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Re: hooks & operators improvement proposal


Hi Michael, thank you for your comment.
XCom is for sharing state between tasks , and you are right in stating that
it won't be wise to pass datasets via it.
I'm suggesting to refactor already exists code in operators (that  each
operator implemented separately) . if we move some logic to hooks (or other
construct) we can build more robust operators faster.

10x
d

On Thu, Sep 27, 2018 at 4:54 PM Michael Ghen <mike@xxxxxxxxxxxx> wrote:

> I see what your looking for and I think this is the purpose of XCom. We've
> used  xcom in some of our custom operators to get this type of
> functionality.
>
> Though, we tend to avoid putting a lot of data into xcom, I believe
> somewhere in the docs it talks about how that's an anti pattern. The
> pattern was to lean on external systems for exchanging data.
>
> On Wed, Sep 26, 2018 at 4:26 PM Jeff Payne <jpayne@xxxxxxxxxxx> wrote:
>
> > Ah, OK. Thanks for the clarification.
> >
> > Get Outlook for Android<https://aka.ms/ghei36>
> >
> > ________________________________
> > From: Daniel Cohen <daniel.cohen@xxxxxxxxxxxxxx>
> > Sent: Wednesday, September 26, 2018 1:15:16 PM
> > To: dev@xxxxxxxxxxxxxxxxxxxxxxxxxxxx
> > Subject: Re: hooks & operators improvement proposal
> >
> > Hi Jeff,
> > seems that I was a bit unclear
> > The DAG ETL spans across multiple tasks. and usually looks like kickoff
> >>
> > source_to_staging >> staging_to_warehouse >> warehouse_post_process.
> > I'm not proposing changes to operators they are gr8 , what i am proposing
> > is to borrow the same concept to the smaller building blocks.
> >
> > I argue that the task anatomy (in ETL flows) is usually comprised of
> > 'mini' flows that usually looks like read source > serialize > dump
> > (example
> > 1
> > <
> >
> https://github.com/apache/incubator-airflow/blob/7cd9a26418ce9cb120f1cacd9fdcfe43fe5c0254/airflow/operators/mysql_to_hive.py#L124
> > >
> > , example 2
> > <
> >
> https://github.com/apache/incubator-airflow/blob/7cd9a26418ce9cb120f1cacd9fdcfe43fe5c0254/airflow/contrib/hooks/salesforce_hook.py#L201
> > >)
> > .   you can see that sometimes its written in the operator and sometimes
> in
> > the hook , the code is not shared and handles same cases each time.
> >
> > thanks,
> > d
> >
> >
> >
> > On Wed, Sep 26, 2018 at 10:43 PM Jeff Payne <jpayne@xxxxxxxxxxx> wrote:
> >
> > > So, in your scenario, the ETL pipeline happens inside the single
> > > operator/task?
> > >
> > > If so, would it not make sense for the pipeline to span multiple tasks
> > and
> > > provide a standard set of functions/decorators/etc for defining the
> > > input/output to/from each task? That way you would leverage the ability
> > to
> > > rerun the DAG from a particular step of the ETL pipeline in case of a
> > > recoverable failure. Or am I misunderstanding...
> > >
> > > Get Outlook for Android<https://aka.ms/ghei36>
> > >
> > > ________________________________
> > > From: Daniel Cohen <daniel.cohen@xxxxxxxxxxxxxx>
> > > Sent: Wednesday, September 26, 2018 12:27:29 PM
> > > To: dev@xxxxxxxxxxxxxxxxxx
> > > Subject: hooks & operators improvement proposal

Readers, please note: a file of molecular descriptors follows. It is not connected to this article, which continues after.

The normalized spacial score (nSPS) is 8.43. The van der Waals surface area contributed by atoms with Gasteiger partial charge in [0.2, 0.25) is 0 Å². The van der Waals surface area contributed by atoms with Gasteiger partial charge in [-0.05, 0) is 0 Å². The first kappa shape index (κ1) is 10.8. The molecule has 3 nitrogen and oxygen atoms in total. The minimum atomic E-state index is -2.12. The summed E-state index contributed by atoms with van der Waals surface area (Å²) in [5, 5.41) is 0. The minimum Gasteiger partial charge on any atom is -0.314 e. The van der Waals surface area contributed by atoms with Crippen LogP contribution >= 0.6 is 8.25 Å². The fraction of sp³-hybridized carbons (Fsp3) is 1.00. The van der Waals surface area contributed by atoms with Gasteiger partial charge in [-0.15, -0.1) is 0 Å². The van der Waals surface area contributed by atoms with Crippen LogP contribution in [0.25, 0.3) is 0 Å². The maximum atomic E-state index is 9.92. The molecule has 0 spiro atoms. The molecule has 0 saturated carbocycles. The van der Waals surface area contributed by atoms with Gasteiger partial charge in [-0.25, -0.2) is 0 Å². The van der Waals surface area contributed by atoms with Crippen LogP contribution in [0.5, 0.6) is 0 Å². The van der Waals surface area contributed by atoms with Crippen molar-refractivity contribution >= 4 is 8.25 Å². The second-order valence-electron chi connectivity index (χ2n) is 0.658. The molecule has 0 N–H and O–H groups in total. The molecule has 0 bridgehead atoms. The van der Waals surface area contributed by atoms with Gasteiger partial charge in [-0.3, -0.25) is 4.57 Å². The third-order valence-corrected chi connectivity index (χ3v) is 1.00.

> > >
> > > Some thoughts about operators / hooks:
> > > Operators are composable,  typical ETL flow  looks like `kickoff >>
> > > source_to_staging >> staging_to_warehouse >> warehouse_post_process`
> > where
> > > tasks use shared state (like s3) or naming conventions to continue work
> > > where upstream task left off.
> > >
> > > hooks on the other hand are not composable and a lot of ETL logic is
> > > written ad hoc in the operator each time.
> > >
> > > i propose a lightweight, in process, ETL framework that allows
> > > - hook composition
> > > - shared general utilities (compression  / file management /
> > serialization)
> > > - simplifies operator building
> > >
> > > how it looks from the operator's side
> > > def execute(self, context):
> > >         # initialize hooks
> > >         self.s3 = S3Hook...
> > >         self.mysql = MySqlHook...
> > >
> > >         # setup operator state
> > >         query = 'select * from somewhere'
> > >
> > >         # declare your ETL process
> > >         self.mysql.yield_query(query) >> \
> > >         pipes.clear_keys(keys=self.scrubbed_columns) >> \
> > >         pipes.ndjson_dumps() >> \
> > >         pipes.batch(size=1024) >> \
> > >         pipes.gzip() >> \
> > >         pipes.tempfile() >> \
> > >         self.s3.file_writer(s3_key=self.s3_key,
> > >                                 bucket_name=self.s3_bucket,
> > >                                 replace=True)
> > >
> > >
> > > how it looks from the hook's side
> > >
> > > @pipes.producer # decorate
> > > def yield_query(self, query):
> > >         cursor.execute(query)
> > >         for row in cursor:
> > >             yield row
> > >
> > >
> > > *pipes is a module with a set of operations that are generic and
> > > potentially reused between hooks / operators
> > >
> > > the idea inspired by 'bonobo'  and 'python-pipes'  (lightwait etl
> > packsges)
> > > and implementation based on on generators and  decorators.
> > >
> > > we (cloudinary.com) are planning to open source it , is it something
> > that
> > > would be interesting to integrate into airflow ,or as a 3rd party  ? or
> > not
> > > at all ? any thoughts suggestions ?
> > >
> > > thanks ,
> > > d
> > >
> > >
> > > --
> > > daniel cohen
> > > +972-(0)54-4799-147
> > >
> >
> >
> > --
> > daniel cohen
> > +972-(0)54-4799-147
> >
>


-- 
daniel cohen
+972-(0)54-4799-147